As my stylists, Tekesha and Buster showcased unique pieces of clothing they chose specifically to fit my personality, all of my Generation Y-specific issues came tumbling out onto the showroom floor. “Those shoes are too…something”, “That blouse is too sheer”, “Those pants are too form-fitting.” I quipped. They listened intently and challenged me to explore the root of my fears. As authentic as I am in most everything I do, I was still afraid to be too expressive, informal, or sexy (I’m cringing at the mere mention of the word) in my marketing photos. I see clients from age 13 to 83, however many of my clients aren’t hardcore Instagram, Facebook, and Twitter fans. I worried that if they saw too much of me, they’d be turned off. In truth, I keep it very ‘Banana Republic’ in session. I want the focus to remain on my clients, their struggles, and the solutions-not my appearance. However, in my life outside of therapy I am a creative, artsy, bookish, fun-loving Gemini from Chicago, who loves Air Jordan sneakers, sundresses and sandals on sunny days, and a hint of flash in almost everything I do. On the rare occasion that clients of all ages have seen those aspects of my personality peeking out, they have quickly embraced them with comments like, “Perhaps in another life we could have been friends.” I’ve taken those sentiments to heart, then quickly buttoned myself back up to ensure that I’m not crossing any ethical boundaries that could hinder the process. You could say that I’ve been pretty protective of my public perception. I shared my beliefs about the need to remain pretty invisible to clients throughout the branding process.
“With all due respect, that’s a self-imposed perception you’ve created”, Buster said as we stood amidst their amazing inventory. “I challenge you to try on the pair of shoes that you liked the least and just see how they look with a complete outfit” Tekesha pressed. I ignored her. I waffled. I tried on other pairs. It wasn’t until she slipped away to grab another fabulous piece she thought would accentuate an outfit I’d chosen that I reluctantly slipped on the shoes I initially didn’t like because they felt too risky. They felt great going on. I zipped them up and took them for a stroll as she came back into the room. “They’re amazing!” She screamed as she snapped a quick photo. I looked at the image of myself staring back at me and had to admit that the shoes I immediately ruled out not only completed the ensemble that I was wearing, but they didn’t look so risky after I got them on my feet. They were simply different than what I was used to. I became more open to trying on some of the edgier pieces, while still maintaining my comfort level. It turns out that the world would discover that I have legs like everyone else after all.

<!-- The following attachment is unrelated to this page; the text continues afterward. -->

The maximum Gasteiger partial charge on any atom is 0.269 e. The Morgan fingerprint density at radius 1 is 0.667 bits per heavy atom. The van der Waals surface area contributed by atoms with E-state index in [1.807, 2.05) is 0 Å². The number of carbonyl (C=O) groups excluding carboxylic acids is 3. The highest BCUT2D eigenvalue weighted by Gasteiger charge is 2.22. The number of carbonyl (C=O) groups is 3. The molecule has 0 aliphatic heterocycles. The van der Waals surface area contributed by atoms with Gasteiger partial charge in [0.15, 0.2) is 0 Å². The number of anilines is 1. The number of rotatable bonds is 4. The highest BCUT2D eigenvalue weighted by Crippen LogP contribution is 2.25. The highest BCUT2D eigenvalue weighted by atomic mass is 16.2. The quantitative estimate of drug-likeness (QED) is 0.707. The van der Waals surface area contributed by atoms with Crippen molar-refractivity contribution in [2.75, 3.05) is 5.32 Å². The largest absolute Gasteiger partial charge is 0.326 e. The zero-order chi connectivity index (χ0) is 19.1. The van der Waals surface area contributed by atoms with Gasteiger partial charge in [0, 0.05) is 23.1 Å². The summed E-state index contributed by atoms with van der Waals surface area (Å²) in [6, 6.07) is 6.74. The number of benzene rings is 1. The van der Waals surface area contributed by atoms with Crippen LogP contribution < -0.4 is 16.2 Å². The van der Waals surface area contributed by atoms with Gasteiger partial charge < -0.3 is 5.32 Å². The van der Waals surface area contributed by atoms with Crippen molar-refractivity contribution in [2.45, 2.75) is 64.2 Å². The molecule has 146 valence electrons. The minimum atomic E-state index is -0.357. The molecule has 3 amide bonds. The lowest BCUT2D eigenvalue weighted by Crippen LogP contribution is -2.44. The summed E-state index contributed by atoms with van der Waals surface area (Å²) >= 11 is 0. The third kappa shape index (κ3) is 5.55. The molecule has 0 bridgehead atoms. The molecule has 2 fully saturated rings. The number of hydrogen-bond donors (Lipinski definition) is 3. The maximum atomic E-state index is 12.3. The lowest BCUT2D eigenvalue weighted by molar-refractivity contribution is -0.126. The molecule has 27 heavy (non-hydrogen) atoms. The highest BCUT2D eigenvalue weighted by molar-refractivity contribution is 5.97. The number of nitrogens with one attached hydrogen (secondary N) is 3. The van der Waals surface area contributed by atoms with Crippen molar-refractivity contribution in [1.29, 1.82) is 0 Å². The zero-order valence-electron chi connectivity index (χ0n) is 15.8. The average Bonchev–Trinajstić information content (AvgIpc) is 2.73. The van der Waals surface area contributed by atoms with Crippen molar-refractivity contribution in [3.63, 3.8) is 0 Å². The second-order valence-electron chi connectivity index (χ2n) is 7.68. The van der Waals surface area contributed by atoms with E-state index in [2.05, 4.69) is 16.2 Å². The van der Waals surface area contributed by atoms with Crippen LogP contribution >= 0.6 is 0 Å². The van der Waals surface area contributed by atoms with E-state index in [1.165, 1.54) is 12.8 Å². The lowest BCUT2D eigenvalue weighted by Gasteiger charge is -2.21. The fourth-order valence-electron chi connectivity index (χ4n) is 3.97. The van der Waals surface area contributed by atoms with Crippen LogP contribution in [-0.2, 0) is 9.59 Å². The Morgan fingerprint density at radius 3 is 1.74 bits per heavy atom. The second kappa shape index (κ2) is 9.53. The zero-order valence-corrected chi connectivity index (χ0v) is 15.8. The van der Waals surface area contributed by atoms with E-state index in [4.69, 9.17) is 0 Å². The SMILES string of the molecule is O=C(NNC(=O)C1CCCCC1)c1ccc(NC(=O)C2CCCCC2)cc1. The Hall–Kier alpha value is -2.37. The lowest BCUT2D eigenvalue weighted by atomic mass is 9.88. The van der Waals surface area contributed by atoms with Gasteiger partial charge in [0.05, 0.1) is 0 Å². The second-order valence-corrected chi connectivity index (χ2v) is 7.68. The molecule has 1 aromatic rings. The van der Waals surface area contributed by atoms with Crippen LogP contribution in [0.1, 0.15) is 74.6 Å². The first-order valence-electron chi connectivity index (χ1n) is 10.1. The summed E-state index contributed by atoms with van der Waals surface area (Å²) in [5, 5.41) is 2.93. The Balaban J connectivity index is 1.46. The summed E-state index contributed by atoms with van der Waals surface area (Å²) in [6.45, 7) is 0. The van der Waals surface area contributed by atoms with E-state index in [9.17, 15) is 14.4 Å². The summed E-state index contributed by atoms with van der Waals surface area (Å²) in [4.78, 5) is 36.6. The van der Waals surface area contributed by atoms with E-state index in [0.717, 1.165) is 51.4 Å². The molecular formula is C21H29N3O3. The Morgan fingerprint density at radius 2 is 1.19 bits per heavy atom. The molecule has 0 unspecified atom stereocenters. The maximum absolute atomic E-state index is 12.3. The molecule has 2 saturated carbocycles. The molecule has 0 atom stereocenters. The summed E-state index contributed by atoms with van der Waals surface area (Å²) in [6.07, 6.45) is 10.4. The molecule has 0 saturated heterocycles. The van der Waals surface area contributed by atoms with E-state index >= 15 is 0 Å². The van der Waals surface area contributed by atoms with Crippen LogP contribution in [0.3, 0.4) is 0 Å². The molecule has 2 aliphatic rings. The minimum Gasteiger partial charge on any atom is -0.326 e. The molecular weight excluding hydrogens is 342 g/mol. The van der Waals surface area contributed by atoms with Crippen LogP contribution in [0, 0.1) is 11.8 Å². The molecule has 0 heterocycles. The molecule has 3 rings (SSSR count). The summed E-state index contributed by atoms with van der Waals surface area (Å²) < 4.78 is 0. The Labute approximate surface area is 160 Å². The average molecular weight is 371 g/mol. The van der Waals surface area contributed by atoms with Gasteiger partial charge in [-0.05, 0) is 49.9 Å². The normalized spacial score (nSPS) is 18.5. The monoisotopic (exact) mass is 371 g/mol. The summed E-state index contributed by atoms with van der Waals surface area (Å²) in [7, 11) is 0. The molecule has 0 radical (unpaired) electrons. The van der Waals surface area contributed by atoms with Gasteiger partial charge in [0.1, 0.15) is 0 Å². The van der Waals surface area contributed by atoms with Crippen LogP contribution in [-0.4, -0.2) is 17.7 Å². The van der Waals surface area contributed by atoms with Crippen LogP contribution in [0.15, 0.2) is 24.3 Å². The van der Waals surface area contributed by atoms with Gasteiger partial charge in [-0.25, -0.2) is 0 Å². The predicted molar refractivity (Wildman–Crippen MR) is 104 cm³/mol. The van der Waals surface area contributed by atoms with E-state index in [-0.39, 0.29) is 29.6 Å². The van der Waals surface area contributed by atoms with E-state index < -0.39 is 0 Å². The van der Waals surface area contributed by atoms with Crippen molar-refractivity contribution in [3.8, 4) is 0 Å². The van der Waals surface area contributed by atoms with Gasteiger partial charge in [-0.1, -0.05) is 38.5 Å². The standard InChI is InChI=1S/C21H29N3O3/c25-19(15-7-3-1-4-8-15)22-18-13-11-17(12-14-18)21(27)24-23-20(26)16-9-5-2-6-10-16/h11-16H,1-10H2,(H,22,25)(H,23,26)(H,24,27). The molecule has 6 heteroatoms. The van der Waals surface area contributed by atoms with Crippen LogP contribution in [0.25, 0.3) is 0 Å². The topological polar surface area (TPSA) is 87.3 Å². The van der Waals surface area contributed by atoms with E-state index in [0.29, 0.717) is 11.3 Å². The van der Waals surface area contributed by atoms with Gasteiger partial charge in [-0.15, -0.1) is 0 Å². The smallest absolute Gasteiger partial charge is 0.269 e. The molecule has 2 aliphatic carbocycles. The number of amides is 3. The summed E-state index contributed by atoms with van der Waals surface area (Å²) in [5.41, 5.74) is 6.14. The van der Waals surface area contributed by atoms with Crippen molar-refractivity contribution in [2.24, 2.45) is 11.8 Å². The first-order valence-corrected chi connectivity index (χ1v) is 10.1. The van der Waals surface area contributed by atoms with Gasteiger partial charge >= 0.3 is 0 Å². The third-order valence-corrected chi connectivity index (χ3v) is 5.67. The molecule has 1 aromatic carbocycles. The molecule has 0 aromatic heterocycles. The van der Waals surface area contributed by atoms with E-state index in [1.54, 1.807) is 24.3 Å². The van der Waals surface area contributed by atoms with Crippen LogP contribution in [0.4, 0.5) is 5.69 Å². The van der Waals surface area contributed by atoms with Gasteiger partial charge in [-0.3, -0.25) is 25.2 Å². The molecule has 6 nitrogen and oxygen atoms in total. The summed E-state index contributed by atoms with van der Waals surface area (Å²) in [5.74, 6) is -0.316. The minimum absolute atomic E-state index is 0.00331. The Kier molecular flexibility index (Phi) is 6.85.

With everyone’s help, the photo shoot went flawlessly, I felt like myself, and most importantly, I get to share my true self with the rest of the world. I admire public figures who use social media and marketing to their advantage and jump in with both feet. Sometimes they make mistakes, share too much, and have to do a little course correction. However, their message is out there. They believe they have something important or helpful to share with the public and they share it. As a clinician with over 15 years of professional and personal experience with helping individuals and couples get through some of the grittiest experiences of their lives and come out smiling on the other side, I too have a heart to share. So many of us are truly gifted at what we do, but can’t get out of our own way to help larger audiences experience the pieces of us that will help them identify even more with our mission and push themselves further. Well, today I’m here to challenge you to do your work. Like a caterpillar transforms into a beautiful butterfly, I’m coming out from behind my closed office door to assist you. Allow me to inspire you, guide you, and encourage you to brand yourself with boldness and authenticity that helps other people see value in who you are, what you do, and what you can bring to their life. Post or follow me on social media @weenacullinslcmft, shoot me an email at firstname.lastname@example.org or give me a call at (301) 592-7244 if you’re feeling this or want more information.
Lights, camera, ACTION!